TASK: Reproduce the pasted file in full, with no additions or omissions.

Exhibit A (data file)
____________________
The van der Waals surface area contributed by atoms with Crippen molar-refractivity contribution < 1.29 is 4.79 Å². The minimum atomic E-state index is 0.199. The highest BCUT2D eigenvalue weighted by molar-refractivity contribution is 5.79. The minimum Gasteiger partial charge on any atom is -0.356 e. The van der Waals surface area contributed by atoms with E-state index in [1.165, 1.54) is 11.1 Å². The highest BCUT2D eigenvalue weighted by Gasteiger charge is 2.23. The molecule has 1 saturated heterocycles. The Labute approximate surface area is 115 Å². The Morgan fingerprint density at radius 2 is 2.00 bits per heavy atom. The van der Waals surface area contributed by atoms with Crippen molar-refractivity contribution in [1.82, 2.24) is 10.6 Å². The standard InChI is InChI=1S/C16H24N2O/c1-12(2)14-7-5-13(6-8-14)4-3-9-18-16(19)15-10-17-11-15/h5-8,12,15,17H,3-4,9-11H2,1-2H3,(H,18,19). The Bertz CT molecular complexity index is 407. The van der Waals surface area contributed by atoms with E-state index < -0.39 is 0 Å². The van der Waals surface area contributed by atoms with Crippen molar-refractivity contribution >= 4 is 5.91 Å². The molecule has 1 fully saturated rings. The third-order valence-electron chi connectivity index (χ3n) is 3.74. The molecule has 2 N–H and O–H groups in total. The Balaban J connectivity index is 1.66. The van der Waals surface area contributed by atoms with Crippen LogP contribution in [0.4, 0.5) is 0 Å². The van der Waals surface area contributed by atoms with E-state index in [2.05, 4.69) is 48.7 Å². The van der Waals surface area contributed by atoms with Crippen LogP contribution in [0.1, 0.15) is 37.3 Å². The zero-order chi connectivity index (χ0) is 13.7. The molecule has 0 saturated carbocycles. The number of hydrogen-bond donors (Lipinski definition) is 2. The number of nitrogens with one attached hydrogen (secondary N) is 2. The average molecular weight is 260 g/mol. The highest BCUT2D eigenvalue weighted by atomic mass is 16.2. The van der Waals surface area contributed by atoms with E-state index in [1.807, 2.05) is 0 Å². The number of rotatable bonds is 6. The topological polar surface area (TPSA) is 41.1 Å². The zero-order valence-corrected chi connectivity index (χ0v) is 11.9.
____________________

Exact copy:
The van der Waals surface area contributed by atoms with Crippen molar-refractivity contribution < 1.29 is 4.79 Å². The minimum atomic E-state index is 0.199. The highest BCUT2D eigenvalue weighted by molar-refractivity contribution is 5.79. The minimum Gasteiger partial charge on any atom is -0.356 e. The van der Waals surface area contributed by atoms with E-state index in [1.165, 1.54) is 11.1 Å². The highest BCUT2D eigenvalue weighted by Gasteiger charge is 2.23. The molecule has 1 saturated heterocycles. The Labute approximate surface area is 115 Å². The Morgan fingerprint density at radius 2 is 2.00 bits per heavy atom. The van der Waals surface area contributed by atoms with Crippen molar-refractivity contribution in [1.82, 2.24) is 10.6 Å². The standard InChI is InChI=1S/C16H24N2O/c1-12(2)14-7-5-13(6-8-14)4-3-9-18-16(19)15-10-17-11-15/h5-8,12,15,17H,3-4,9-11H2,1-2H3,(H,18,19). The Bertz CT molecular complexity index is 407. The van der Waals surface area contributed by atoms with E-state index < -0.39 is 0 Å². The van der Waals surface area contributed by atoms with Crippen molar-refractivity contribution >= 4 is 5.91 Å². The molecule has 1 fully saturated rings. The third-order valence-electron chi connectivity index (χ3n) is 3.74. The molecule has 2 N–H and O–H groups in total. The Balaban J connectivity index is 1.66. The van der Waals surface area contributed by atoms with Crippen LogP contribution in [0.4, 0.5) is 0 Å². The van der Waals surface area contributed by atoms with E-state index in [2.05, 4.69) is 48.7 Å². The van der Waals surface area contributed by atoms with Crippen LogP contribution in [0.1, 0.15) is 37.3 Å². The zero-order chi connectivity index (χ0) is 13.7. The molecule has 0 saturated carbocycles. The number of hydrogen-bond donors (Lipinski definition) is 2. The number of nitrogens with one attached hydrogen (secondary N) is 2. The average molecular weight is 260 g/mol. The highest BCUT2D eigenvalue weighted by atomic mass is 16.2. The van der Waals surface area contributed by atoms with E-state index in [1.807, 2.05) is 0 Å². The number of rotatable bonds is 6. The topological polar surface area (TPSA) is 41.1 Å². The zero-order valence-corrected chi connectivity index (χ0v) is 11.9.